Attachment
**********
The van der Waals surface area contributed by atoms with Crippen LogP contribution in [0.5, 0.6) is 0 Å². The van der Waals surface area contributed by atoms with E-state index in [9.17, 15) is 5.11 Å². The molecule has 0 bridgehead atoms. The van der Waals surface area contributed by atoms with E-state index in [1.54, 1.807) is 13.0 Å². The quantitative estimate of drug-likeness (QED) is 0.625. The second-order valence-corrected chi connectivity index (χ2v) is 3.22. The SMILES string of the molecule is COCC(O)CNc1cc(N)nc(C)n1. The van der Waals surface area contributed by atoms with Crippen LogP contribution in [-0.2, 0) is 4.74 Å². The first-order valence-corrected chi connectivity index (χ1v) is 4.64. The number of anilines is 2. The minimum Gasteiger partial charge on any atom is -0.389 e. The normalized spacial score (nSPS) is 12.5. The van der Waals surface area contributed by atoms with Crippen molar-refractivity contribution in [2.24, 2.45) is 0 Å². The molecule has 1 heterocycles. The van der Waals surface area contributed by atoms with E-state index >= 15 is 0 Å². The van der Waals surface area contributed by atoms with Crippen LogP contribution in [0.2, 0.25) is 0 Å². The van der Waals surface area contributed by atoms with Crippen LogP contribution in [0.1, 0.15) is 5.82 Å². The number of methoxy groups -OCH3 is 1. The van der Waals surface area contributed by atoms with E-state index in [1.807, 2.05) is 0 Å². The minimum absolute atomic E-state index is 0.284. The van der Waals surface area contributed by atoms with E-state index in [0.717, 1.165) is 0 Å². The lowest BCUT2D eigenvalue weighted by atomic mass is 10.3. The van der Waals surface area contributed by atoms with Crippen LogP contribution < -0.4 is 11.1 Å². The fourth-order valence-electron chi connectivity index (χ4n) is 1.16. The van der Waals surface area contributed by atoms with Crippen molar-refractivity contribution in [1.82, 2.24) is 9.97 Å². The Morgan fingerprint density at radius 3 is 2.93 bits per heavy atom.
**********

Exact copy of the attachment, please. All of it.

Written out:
The van der Waals surface area contributed by atoms with Crippen LogP contribution in [0.5, 0.6) is 0 Å². The van der Waals surface area contributed by atoms with E-state index in [9.17, 15) is 5.11 Å². The molecule has 0 bridgehead atoms. The van der Waals surface area contributed by atoms with E-state index in [1.54, 1.807) is 13.0 Å². The quantitative estimate of drug-likeness (QED) is 0.625. The second-order valence-corrected chi connectivity index (χ2v) is 3.22. The SMILES string of the molecule is COCC(O)CNc1cc(N)nc(C)n1. The van der Waals surface area contributed by atoms with Crippen LogP contribution in [-0.2, 0) is 4.74 Å². The first-order valence-corrected chi connectivity index (χ1v) is 4.64. The number of anilines is 2. The minimum Gasteiger partial charge on any atom is -0.389 e. The normalized spacial score (nSPS) is 12.5. The van der Waals surface area contributed by atoms with Crippen molar-refractivity contribution in [2.24, 2.45) is 0 Å². The molecule has 1 heterocycles. The van der Waals surface area contributed by atoms with E-state index >= 15 is 0 Å². The van der Waals surface area contributed by atoms with Crippen LogP contribution in [0.2, 0.25) is 0 Å². The van der Waals surface area contributed by atoms with Crippen LogP contribution in [0.1, 0.15) is 5.82 Å². The number of methoxy groups -OCH3 is 1. The van der Waals surface area contributed by atoms with E-state index in [1.807, 2.05) is 0 Å². The minimum absolute atomic E-state index is 0.284. The van der Waals surface area contributed by atoms with E-state index in [0.717, 1.165) is 0 Å². The lowest BCUT2D eigenvalue weighted by atomic mass is 10.3. The van der Waals surface area contributed by atoms with Crippen LogP contribution < -0.4 is 11.1 Å². The fourth-order valence-electron chi connectivity index (χ4n) is 1.16. The van der Waals surface area contributed by atoms with Crippen molar-refractivity contribution in [1.82, 2.24) is 9.97 Å². The Morgan fingerprint density at radius 3 is 2.93 bits per heavy atom.